(NewsNation) — The United States is no stranger to strong hurricanes that can cause billions in damage.
Data shows these storms have become stronger worldwide during the past four decades, according to The New York Times. Scientists say the reason for these more “intense” and “destructive” storms is climate change.
Hurricanes are also becoming costlier, according to the National Oceanic and Atmospheric Administration and National Hurricane Center.
Data shows that four out of the five costliest storms in the U.S. have occurred in the last 10 years.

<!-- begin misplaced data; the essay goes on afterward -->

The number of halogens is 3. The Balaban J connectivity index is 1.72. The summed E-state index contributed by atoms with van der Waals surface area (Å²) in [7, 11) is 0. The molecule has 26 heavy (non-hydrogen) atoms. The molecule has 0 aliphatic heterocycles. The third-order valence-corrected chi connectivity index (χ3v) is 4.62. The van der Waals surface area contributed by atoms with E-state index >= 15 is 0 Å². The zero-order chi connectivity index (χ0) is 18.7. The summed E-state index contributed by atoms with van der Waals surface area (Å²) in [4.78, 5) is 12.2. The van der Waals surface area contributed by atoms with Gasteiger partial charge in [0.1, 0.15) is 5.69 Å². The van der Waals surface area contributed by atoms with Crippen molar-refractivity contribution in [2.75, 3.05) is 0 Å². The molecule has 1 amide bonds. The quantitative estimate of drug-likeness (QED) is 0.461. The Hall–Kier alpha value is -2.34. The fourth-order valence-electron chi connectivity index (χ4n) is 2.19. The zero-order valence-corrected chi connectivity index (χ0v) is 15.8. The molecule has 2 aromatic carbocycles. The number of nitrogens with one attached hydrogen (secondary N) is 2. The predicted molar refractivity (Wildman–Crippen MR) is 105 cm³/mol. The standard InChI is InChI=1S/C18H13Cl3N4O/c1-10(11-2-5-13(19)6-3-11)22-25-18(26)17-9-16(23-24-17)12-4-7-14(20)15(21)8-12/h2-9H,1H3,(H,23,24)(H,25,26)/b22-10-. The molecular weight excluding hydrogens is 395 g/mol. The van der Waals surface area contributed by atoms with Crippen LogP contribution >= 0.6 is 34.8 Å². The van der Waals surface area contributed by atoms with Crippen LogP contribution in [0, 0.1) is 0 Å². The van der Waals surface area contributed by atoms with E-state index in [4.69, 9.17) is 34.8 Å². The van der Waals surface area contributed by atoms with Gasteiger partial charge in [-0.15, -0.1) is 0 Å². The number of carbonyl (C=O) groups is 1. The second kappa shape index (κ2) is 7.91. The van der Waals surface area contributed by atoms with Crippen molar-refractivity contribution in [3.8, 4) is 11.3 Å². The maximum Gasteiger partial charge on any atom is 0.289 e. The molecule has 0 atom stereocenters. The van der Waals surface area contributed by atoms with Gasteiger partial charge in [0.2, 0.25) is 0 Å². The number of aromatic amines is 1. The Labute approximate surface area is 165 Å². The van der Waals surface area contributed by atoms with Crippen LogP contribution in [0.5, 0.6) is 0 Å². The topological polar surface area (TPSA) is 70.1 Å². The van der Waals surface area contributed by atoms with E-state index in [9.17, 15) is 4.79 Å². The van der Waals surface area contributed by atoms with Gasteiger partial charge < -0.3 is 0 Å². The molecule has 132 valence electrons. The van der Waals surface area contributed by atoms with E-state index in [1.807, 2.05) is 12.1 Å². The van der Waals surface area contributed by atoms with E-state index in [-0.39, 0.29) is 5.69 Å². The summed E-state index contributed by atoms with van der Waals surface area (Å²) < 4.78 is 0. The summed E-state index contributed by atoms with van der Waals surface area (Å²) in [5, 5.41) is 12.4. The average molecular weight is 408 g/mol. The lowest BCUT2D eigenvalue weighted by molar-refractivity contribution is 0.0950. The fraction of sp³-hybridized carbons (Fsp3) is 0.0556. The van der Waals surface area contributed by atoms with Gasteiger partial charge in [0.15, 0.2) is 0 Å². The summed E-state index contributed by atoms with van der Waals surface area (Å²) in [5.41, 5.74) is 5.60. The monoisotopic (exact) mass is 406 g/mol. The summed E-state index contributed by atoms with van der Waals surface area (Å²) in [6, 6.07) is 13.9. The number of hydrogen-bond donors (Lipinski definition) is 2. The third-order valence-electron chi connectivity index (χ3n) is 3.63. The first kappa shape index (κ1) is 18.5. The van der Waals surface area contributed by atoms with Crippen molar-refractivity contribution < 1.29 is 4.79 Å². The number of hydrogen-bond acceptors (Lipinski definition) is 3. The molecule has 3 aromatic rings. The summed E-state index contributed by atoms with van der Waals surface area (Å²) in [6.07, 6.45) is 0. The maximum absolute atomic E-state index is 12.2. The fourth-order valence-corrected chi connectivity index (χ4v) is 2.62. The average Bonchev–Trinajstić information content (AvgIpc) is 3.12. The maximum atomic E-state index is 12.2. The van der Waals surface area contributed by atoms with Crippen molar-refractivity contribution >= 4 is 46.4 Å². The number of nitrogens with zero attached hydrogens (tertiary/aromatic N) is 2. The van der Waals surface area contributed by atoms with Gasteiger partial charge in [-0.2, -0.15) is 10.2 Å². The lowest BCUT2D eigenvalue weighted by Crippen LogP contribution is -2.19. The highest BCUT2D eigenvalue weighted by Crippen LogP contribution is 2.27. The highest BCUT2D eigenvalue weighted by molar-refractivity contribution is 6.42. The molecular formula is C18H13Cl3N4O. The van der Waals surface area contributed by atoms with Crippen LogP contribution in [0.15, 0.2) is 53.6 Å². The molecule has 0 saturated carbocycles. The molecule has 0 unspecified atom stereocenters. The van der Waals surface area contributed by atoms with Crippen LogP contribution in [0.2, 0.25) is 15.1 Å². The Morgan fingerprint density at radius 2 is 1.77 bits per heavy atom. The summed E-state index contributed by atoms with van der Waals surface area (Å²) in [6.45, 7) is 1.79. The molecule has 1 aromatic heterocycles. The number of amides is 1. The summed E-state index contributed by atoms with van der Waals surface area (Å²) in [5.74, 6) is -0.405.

The five costliest storms, adjusted for the 2022 Consumer Price Index:
- Hurricane Katrina ($186.3B, 2005)
- Hurricane Harvey ($148.8B, 2017)
- Hurricane Maria ($107.1B, 2017)
- Hurricane Sandy ($81.9B, 2012)
- Hurricane Ida ($78.7B, 2021)
One notable storm, Hurricane Andrew, caused about $26 billion in damages, and $15 billion in insurance costs, according to ABC Action News in Tampa Bay. Factoring in inflation, those damages today would be about $50 billion. With rapid population growth, that price soars to $120 billion, ABC Action News reported.
Currently, one of the latest storms of 2022, Hurricane Ian, is heading to Florida after passing through Cuba. As of Tuesday morning, it is considered a Category 3 storm, though it’s expected to make landfall as a Category 4 hurricane.